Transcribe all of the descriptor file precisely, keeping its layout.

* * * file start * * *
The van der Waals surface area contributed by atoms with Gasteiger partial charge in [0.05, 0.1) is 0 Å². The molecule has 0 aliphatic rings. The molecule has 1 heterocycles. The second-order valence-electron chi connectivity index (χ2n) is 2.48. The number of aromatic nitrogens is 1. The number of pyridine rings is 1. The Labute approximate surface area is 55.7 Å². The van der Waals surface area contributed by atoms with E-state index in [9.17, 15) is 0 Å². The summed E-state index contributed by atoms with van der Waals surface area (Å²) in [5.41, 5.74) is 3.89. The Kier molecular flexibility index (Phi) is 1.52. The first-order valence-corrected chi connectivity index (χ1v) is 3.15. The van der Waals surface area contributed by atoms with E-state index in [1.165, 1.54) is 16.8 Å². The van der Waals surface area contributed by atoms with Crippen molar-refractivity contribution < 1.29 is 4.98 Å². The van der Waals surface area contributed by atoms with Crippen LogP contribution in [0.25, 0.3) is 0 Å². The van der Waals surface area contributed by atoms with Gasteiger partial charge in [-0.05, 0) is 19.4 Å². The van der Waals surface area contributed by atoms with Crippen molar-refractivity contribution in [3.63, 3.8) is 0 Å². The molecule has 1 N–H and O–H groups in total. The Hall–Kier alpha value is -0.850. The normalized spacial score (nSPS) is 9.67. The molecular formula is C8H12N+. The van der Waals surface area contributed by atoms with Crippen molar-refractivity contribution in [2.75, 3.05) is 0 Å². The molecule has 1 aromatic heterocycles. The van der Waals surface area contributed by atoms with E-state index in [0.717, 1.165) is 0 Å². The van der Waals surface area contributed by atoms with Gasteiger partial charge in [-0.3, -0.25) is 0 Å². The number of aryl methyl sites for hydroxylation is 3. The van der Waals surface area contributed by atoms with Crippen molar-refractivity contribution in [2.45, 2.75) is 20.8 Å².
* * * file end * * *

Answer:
The van der Waals surface area contributed by atoms with Gasteiger partial charge in [0.05, 0.1) is 0 Å². The molecule has 0 aliphatic rings. The molecule has 1 heterocycles. The second-order valence-electron chi connectivity index (χ2n) is 2.48. The number of aromatic nitrogens is 1. The number of pyridine rings is 1. The Labute approximate surface area is 55.7 Å². The van der Waals surface area contributed by atoms with E-state index in [9.17, 15) is 0 Å². The summed E-state index contributed by atoms with van der Waals surface area (Å²) in [5.41, 5.74) is 3.89. The Kier molecular flexibility index (Phi) is 1.52. The first-order valence-corrected chi connectivity index (χ1v) is 3.15. The van der Waals surface area contributed by atoms with E-state index in [1.165, 1.54) is 16.8 Å². The van der Waals surface area contributed by atoms with Crippen molar-refractivity contribution < 1.29 is 4.98 Å². The van der Waals surface area contributed by atoms with Crippen LogP contribution in [0.25, 0.3) is 0 Å². The van der Waals surface area contributed by atoms with Gasteiger partial charge in [-0.05, 0) is 19.4 Å². The van der Waals surface area contributed by atoms with Crippen molar-refractivity contribution in [3.63, 3.8) is 0 Å². The molecule has 1 N–H and O–H groups in total. The Hall–Kier alpha value is -0.850. The normalized spacial score (nSPS) is 9.67. The molecular formula is C8H12N+. The van der Waals surface area contributed by atoms with Crippen molar-refractivity contribution in [2.75, 3.05) is 0 Å². The molecule has 1 aromatic heterocycles. The van der Waals surface area contributed by atoms with E-state index in [0.717, 1.165) is 0 Å². The van der Waals surface area contributed by atoms with Gasteiger partial charge in [-0.3, -0.25) is 0 Å². The number of aryl methyl sites for hydroxylation is 3. The van der Waals surface area contributed by atoms with Crippen molar-refractivity contribution in [2.45, 2.75) is 20.8 Å².